NNF 2018/147 - Asbestos in imported second hand vehicles
Asbestos in imported second hand vehicles (NNF 2018/147)
Members are continuing to be confronted with compliance issues when they are involved in the clearance of second hand vehicles from overseas.
A recent addition to the Department of Home Affairs ( Home Affairs) web site may be of some assistance to members in conveying to importers the requirements as laid out by Home Affairs.
A new video about the role of the Australian Border Force (ABF) in stopping asbestos at the border, particularly asbestos found in imported second hand vehicles and building materials, has been published on the Department’s website.
This financial year, imported secondhand vehicles continue to dominate asbestos detections, with more than 60 cars and motorbikes found to have asbestos-containing parts. There have also been four detections of asbestos in building materials to date.
These incidents highlight the continuing need for people who are importing cars and motor bikes from overseas, particularly vintage cars, show cars, motor scooters, ATVs (quad bikes) and replacement vehicle parts, to ensure they do not contain asbestos. Importers, including brokers acting on behalf of their clients, are required to assess the goods and understand their obligations in declaring the possibility of asbestos, including providing assurances to prove the absence of asbestos when required.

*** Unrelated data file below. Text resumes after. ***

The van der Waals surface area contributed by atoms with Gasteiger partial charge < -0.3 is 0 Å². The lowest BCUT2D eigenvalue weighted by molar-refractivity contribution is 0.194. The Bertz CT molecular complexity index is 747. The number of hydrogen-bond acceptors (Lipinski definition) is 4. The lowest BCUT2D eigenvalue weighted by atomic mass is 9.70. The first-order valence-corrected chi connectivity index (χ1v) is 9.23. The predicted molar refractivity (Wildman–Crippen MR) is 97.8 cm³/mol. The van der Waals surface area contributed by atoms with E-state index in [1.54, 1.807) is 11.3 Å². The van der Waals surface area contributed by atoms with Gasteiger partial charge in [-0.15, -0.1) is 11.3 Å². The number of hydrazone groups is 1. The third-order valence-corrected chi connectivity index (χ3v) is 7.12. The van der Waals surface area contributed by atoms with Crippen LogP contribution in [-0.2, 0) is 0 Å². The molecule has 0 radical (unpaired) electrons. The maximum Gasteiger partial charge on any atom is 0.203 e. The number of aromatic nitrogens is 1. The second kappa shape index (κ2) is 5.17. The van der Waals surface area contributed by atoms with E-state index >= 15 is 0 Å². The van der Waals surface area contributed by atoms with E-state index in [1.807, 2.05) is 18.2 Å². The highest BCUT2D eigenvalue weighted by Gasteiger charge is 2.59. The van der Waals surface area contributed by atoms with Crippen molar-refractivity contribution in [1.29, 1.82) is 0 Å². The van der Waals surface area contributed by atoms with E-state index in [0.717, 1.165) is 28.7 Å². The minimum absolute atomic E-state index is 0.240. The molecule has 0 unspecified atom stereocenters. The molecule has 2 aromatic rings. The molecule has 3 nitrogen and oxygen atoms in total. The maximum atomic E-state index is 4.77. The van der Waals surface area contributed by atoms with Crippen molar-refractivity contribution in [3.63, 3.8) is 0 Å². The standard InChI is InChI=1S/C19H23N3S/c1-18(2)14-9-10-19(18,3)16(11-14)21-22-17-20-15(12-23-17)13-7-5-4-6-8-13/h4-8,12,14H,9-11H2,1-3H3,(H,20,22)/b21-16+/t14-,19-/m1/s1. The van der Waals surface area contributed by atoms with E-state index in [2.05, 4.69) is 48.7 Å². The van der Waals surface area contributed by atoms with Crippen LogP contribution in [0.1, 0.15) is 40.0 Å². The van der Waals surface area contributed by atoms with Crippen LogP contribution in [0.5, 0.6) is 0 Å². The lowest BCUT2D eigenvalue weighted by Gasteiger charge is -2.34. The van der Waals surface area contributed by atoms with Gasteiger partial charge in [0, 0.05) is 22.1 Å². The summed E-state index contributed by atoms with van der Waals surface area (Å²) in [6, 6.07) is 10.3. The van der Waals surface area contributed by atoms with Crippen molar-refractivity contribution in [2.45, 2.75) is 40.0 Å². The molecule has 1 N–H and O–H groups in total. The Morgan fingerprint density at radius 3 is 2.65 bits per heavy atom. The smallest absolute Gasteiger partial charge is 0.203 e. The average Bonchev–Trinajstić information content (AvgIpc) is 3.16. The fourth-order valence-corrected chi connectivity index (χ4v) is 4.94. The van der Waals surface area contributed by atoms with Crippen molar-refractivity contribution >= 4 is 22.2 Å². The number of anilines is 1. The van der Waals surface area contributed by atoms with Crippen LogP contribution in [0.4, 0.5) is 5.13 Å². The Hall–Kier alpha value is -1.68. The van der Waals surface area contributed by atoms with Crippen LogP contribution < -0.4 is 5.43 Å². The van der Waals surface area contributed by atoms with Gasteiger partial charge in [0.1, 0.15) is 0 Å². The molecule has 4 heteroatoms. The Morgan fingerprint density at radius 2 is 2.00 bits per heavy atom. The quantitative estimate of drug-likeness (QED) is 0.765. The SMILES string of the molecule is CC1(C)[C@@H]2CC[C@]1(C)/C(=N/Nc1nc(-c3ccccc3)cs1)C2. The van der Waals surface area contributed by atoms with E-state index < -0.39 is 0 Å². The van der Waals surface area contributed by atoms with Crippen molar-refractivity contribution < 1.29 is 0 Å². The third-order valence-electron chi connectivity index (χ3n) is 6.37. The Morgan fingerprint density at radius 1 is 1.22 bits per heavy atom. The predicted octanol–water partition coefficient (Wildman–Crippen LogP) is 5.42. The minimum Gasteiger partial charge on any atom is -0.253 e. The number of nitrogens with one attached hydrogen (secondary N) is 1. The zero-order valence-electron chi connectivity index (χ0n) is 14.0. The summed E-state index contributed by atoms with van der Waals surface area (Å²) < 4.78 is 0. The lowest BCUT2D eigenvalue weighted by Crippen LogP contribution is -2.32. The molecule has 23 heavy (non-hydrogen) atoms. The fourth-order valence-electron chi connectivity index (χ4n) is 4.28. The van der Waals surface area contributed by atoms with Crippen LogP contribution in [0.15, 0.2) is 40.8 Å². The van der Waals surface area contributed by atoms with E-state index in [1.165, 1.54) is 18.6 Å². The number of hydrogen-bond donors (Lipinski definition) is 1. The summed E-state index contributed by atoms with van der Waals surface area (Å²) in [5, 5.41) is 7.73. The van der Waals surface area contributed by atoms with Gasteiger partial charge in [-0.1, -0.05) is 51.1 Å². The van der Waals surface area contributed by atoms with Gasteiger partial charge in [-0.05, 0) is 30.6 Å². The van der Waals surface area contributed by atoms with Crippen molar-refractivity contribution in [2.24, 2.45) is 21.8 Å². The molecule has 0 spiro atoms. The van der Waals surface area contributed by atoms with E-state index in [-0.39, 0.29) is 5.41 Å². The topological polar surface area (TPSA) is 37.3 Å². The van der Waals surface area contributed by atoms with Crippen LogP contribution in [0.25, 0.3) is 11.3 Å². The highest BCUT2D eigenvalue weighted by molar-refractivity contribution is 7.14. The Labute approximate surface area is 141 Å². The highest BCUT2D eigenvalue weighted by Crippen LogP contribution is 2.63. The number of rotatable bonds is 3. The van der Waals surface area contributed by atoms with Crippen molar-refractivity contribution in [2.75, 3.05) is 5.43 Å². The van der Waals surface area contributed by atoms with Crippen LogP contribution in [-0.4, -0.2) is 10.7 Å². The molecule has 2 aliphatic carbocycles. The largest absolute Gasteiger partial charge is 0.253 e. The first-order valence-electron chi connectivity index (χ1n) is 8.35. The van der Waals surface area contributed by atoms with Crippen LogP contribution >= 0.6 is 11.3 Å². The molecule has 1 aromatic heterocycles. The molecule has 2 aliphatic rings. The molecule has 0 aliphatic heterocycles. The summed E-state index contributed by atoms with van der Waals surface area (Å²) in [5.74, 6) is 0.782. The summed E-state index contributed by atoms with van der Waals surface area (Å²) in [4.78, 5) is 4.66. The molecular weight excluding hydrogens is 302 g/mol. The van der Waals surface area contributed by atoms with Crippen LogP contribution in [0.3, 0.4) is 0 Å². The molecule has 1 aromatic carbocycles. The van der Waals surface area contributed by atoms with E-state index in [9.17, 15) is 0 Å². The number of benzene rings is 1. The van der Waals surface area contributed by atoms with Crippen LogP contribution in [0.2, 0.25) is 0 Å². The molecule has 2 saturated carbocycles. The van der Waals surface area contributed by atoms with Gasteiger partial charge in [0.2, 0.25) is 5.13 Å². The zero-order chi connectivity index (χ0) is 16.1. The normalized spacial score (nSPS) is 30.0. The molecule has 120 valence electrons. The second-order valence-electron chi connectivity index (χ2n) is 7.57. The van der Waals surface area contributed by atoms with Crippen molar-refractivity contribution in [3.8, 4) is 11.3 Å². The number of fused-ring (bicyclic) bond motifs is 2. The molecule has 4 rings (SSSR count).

Importers must understand what constitutes an acceptable form of assurance that goods do not contain asbestos. Importers should also be aware of the varying definitions and standards applied to asbestos content outside of Australia - asbestos tolerance levels in products from other countries will, in most cases, not meet Australia’s import prohibition for asbestos.
An importer may choose to have the vehicle sampled and tested for asbestos while overseas, which can save time and money. Before undertaking asbestos testing through an overseas laboratory, importers should check whether the overseas laboratory is recognised by Australian authorities.
Documentary evidence which demonstrates the absence of asbestos, when at-risk parts are replaced, is becoming easier as manufacturers publish material data for these goods on the internet. Parts or components that are replaced or removed need to be evidenced through work records retained by the importer - supplying statements from mechanics or repairers that ‘asbestos containing parts have been removed or replaced’ are insufficient without documentary evidence detailing the exact work undertaken.